Naomi Shemer sings, “over the bitter and the sweet, over our young children–please guard them all, our good God.” As adults, we bear the responsibility of facing the vicissitudes of life, of maintaining focus, vigilance and hope, so that our children can thrive in a confusing and often painful world. Fortified by Jewish faith and grit, our school community is strong — and for this I am truly grateful.
    Rabbi Danny Nevins
    Head of School
  • April 5, 2022 - Announcing Our Middle School Excellence Awards

    Dear GOA Families,
    I am pleased to announce that our Board of Trustees recently authorized the creation of a new GOA Middle School Excellence Award. Open to new and continuing students, this award is meant to highlight the core values of our school’s mission: Love of Learning, Community, Respect, Love for Israel, Commitment to Repairing the World and Inspiring Jewish Life and Learning. Applicants will compose a brief essay describing how they exemplify excellence in one of these values and submit a letter of reference. Winners will receive awards of up to $10,000 per year, renewable through ninth grade. These awards may be combined with need-based financial aid. For more information, please see the program description below.
    Golda Och Academy is blessed with an extraordinary faculty, student body, families and facilities. Our GO Connect program helps students who are new to Jewish day school gain the Hebrew language and text skills needed to thrive here. We integrate general and Jewish studies, feature an extraordinary STEM lab, and incorporate project-based learning across our program. Robust offerings of competitive sports, theater, choir, clubs and travel round out our academic program. We are especially proud of our High School trips to Israel in 9th and 12th grades. 
    The GOA Board of Trustees has made recruitment and retention at the Middle School level an institutional investment priority. Our intention with this award is to lift up our school’s values, recognize our students who demonstrate our values with excellence and attract new students to join our program. If you know a prospective student who would be a good candidate for this award, please contact our Office of Admissions at admissions@goldaochacademy.org or 973-602-3645.
    Wishing you a hag sameah,
    Rabbi Daniel Nevins
    Head of School

    GOA Middle School Excellence Award
    Golda Och Academy is pleased to announce our Middle School Excellence Award for 6th, 7th and 8th grade students who demonstrate excellence in the values on which our school was founded. Each of these values is described on our website. We ask applicants for this award to choose one of these values and explain its sources and significance in their life together with a letter of recommendation from a professional (i.e, Rabbi, teacher, coach).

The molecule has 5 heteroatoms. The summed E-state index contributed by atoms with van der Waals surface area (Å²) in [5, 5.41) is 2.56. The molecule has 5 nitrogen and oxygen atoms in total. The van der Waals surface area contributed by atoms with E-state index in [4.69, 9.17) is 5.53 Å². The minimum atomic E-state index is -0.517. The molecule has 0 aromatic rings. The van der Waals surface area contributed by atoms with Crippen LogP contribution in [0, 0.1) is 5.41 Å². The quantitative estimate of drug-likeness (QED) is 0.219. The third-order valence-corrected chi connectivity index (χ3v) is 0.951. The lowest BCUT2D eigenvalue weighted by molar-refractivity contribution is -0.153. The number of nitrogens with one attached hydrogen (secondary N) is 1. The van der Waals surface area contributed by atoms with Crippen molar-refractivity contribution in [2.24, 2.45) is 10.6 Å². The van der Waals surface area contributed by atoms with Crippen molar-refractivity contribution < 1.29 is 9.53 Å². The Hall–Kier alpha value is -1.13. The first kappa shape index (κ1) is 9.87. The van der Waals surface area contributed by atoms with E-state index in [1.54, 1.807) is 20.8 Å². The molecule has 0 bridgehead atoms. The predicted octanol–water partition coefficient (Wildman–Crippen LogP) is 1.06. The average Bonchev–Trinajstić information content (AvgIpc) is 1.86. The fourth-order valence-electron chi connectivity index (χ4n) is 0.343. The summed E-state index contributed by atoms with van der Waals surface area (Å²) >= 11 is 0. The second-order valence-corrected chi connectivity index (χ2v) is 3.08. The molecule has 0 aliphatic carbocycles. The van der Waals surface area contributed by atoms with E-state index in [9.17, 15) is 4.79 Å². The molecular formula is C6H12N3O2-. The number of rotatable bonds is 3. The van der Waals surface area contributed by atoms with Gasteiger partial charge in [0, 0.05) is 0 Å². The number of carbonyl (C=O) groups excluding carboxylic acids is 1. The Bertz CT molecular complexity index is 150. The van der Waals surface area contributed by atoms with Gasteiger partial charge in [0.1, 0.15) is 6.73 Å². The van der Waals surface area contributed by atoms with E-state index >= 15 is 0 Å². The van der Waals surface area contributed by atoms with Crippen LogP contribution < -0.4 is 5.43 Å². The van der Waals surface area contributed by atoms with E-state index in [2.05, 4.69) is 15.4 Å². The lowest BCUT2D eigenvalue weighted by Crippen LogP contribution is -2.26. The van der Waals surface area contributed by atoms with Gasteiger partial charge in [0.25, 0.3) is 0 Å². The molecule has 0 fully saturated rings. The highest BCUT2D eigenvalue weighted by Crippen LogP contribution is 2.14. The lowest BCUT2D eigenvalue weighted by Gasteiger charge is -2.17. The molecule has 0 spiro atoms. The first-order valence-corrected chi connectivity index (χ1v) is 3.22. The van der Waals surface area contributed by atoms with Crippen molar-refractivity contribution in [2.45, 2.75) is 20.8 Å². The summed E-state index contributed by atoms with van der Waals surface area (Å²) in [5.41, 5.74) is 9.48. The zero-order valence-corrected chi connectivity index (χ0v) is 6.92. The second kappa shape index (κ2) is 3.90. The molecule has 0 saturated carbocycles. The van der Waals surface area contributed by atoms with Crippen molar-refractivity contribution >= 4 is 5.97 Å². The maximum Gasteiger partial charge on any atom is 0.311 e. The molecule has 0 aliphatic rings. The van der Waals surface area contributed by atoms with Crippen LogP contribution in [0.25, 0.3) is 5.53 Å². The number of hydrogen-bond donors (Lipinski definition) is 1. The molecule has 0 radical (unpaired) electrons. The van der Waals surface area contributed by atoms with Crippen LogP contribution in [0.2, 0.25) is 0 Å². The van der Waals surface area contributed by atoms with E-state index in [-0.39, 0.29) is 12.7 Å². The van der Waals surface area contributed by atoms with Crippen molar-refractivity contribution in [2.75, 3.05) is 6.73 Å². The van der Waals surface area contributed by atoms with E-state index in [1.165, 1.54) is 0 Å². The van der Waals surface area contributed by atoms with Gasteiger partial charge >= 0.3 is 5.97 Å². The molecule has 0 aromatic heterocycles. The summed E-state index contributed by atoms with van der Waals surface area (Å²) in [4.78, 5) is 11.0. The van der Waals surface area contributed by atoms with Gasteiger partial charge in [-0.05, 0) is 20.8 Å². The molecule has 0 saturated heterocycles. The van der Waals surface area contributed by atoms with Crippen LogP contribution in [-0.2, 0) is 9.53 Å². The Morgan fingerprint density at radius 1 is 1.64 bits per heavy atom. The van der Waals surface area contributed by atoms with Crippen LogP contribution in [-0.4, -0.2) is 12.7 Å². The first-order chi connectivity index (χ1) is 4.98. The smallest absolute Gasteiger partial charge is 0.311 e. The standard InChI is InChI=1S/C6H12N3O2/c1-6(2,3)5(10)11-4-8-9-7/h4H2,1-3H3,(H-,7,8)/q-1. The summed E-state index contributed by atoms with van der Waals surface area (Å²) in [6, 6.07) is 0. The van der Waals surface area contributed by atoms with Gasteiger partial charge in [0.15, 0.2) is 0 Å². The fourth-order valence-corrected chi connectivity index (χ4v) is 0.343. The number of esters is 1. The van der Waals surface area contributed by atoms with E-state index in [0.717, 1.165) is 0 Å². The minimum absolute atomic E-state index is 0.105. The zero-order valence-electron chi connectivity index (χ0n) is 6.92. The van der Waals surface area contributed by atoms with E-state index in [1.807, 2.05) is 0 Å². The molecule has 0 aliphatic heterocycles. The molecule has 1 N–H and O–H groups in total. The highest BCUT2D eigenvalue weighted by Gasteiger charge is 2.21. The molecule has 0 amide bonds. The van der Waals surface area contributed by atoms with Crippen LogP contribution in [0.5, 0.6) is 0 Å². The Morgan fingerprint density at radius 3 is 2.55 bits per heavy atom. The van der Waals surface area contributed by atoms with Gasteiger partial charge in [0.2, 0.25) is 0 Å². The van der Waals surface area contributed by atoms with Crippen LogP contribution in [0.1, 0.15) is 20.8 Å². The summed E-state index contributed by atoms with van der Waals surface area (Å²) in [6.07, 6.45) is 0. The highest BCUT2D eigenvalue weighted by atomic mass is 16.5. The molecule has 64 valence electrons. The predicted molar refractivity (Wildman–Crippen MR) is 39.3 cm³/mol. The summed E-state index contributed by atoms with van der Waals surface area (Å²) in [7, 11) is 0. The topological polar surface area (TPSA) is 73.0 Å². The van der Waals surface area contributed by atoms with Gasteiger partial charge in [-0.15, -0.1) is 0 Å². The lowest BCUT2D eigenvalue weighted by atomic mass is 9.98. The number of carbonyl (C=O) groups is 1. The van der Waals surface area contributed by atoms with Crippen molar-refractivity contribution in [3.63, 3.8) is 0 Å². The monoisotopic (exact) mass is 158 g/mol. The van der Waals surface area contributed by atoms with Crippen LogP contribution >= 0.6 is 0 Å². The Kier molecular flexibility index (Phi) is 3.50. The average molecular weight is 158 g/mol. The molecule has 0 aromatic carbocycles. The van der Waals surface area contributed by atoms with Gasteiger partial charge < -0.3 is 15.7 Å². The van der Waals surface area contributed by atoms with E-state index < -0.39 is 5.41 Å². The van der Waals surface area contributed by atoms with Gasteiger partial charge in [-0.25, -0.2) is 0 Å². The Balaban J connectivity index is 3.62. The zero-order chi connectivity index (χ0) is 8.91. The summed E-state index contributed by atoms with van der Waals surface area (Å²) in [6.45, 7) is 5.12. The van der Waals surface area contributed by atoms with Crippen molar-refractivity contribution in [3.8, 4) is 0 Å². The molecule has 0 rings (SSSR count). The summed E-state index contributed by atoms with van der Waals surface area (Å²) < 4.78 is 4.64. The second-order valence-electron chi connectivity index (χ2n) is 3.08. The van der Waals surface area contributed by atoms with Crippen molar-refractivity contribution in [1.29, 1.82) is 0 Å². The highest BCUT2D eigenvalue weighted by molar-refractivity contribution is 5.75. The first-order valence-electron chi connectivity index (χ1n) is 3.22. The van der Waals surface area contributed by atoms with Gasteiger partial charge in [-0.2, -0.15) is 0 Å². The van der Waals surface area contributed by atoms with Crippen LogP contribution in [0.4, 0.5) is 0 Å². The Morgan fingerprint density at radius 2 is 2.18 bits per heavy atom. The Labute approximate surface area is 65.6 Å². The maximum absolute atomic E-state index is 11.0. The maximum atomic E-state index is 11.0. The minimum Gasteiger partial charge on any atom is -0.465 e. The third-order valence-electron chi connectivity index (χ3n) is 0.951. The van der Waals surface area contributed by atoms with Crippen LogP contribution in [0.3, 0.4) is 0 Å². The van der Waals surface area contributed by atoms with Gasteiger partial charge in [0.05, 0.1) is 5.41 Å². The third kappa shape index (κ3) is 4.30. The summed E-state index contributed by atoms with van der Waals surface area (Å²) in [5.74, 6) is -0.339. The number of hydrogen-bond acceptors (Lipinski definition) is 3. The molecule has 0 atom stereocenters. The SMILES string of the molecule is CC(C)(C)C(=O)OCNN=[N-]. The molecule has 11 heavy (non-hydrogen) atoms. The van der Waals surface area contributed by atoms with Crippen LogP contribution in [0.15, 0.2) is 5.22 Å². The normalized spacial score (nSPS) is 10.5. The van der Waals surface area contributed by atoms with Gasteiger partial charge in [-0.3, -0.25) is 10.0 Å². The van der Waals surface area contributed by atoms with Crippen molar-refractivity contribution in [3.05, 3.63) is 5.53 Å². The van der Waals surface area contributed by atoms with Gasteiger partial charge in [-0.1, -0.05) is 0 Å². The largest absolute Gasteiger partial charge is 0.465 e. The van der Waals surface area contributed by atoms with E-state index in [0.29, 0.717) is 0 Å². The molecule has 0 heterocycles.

This generous scholarship of up to $10,000 is available for rising 6th, 7th and 8th grade students entering from other schools and is renewable for students in good standing each year through 9th grade. Students who are new to Jewish Day School thrive in our Go Connect program designed to assist students to successfully transition into our rigorous dual-curriculum. New students will apply for the award in conjunction with the standard admissions application (which can be found here or by contacting our Office of Admissions at admissions@goldaochacademy.org, 973-602-3645). 
    Current GOA students rising into our 6th, 7th and 8th grades in 2022-23 are eligible to apply for three (3) Middle School Excellence Awards of up to $10,000, renewable for students in good standing each year through 9th grade. GOA continues its generous program of need-based aid, which may be combined with these scholarships.
    All students who wish to apply for an Excellence Award must compose an original essay of about 500 words exploring the sources and significance of a GOA mission value that they feel they exemplify. This essay, together with a letter of recommendation from a professional (i.e, Rabbi, teacher, coach), must be submitted along with the admissions application for new students by June 17, 2022, or for current students by May 2, 2022. Please complete this form to begin the award application process. Current GOA students, once we have submitted your interest form you will receive instructions for submitting your Excellence Award application. Recipients will be selected by the Awards Committee.

Rabbi Nevins' Passover Message

Head of School Welcome Message

Health & Wellness Update for August 17, 2021

A Thanksgiving and Hanukkah Message from Rabbi Danny Nevins